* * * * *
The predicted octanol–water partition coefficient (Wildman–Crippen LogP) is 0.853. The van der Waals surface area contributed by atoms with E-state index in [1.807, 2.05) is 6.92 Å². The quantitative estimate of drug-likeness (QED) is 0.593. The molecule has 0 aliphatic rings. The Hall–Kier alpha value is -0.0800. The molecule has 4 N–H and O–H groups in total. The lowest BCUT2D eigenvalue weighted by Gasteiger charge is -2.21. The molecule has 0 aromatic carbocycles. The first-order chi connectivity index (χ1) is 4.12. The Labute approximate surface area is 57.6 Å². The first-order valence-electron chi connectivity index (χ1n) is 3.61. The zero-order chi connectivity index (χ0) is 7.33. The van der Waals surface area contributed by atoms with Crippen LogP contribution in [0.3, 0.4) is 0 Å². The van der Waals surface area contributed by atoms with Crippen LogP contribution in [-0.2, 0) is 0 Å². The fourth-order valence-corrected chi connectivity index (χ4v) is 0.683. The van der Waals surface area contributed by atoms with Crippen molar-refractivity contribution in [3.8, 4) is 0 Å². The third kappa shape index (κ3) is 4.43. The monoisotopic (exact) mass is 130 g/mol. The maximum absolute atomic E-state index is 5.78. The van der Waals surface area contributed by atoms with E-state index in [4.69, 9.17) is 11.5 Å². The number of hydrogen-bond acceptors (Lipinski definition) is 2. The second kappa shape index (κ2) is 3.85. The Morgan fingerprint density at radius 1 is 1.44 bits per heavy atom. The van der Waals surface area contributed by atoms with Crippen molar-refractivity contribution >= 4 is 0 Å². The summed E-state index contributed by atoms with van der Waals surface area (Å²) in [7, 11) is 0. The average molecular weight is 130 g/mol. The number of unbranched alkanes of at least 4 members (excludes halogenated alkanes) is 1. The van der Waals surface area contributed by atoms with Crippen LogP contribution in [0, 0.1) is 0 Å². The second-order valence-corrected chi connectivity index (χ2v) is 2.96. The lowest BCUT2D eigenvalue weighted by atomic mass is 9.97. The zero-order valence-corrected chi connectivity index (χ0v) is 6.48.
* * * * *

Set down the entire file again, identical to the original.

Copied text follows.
The predicted octanol–water partition coefficient (Wildman–Crippen LogP) is 0.853. The van der Waals surface area contributed by atoms with E-state index in [1.807, 2.05) is 6.92 Å². The quantitative estimate of drug-likeness (QED) is 0.593. The molecule has 0 aliphatic rings. The Hall–Kier alpha value is -0.0800. The molecule has 4 N–H and O–H groups in total. The lowest BCUT2D eigenvalue weighted by Gasteiger charge is -2.21. The molecule has 0 aromatic carbocycles. The first-order chi connectivity index (χ1) is 4.12. The Labute approximate surface area is 57.6 Å². The first-order valence-electron chi connectivity index (χ1n) is 3.61. The zero-order chi connectivity index (χ0) is 7.33. The van der Waals surface area contributed by atoms with Crippen LogP contribution in [0.3, 0.4) is 0 Å². The van der Waals surface area contributed by atoms with Crippen LogP contribution in [-0.2, 0) is 0 Å². The fourth-order valence-corrected chi connectivity index (χ4v) is 0.683. The van der Waals surface area contributed by atoms with Crippen molar-refractivity contribution in [3.8, 4) is 0 Å². The third kappa shape index (κ3) is 4.43. The monoisotopic (exact) mass is 130 g/mol. The maximum absolute atomic E-state index is 5.78. The van der Waals surface area contributed by atoms with E-state index in [4.69, 9.17) is 11.5 Å². The number of hydrogen-bond acceptors (Lipinski definition) is 2. The second kappa shape index (κ2) is 3.85. The Morgan fingerprint density at radius 1 is 1.44 bits per heavy atom. The van der Waals surface area contributed by atoms with Crippen molar-refractivity contribution >= 4 is 0 Å². The summed E-state index contributed by atoms with van der Waals surface area (Å²) in [7, 11) is 0. The average molecular weight is 130 g/mol. The number of unbranched alkanes of at least 4 members (excludes halogenated alkanes) is 1. The van der Waals surface area contributed by atoms with Crippen LogP contribution in [0, 0.1) is 0 Å². The second-order valence-corrected chi connectivity index (χ2v) is 2.96. The lowest BCUT2D eigenvalue weighted by atomic mass is 9.97. The zero-order valence-corrected chi connectivity index (χ0v) is 6.48.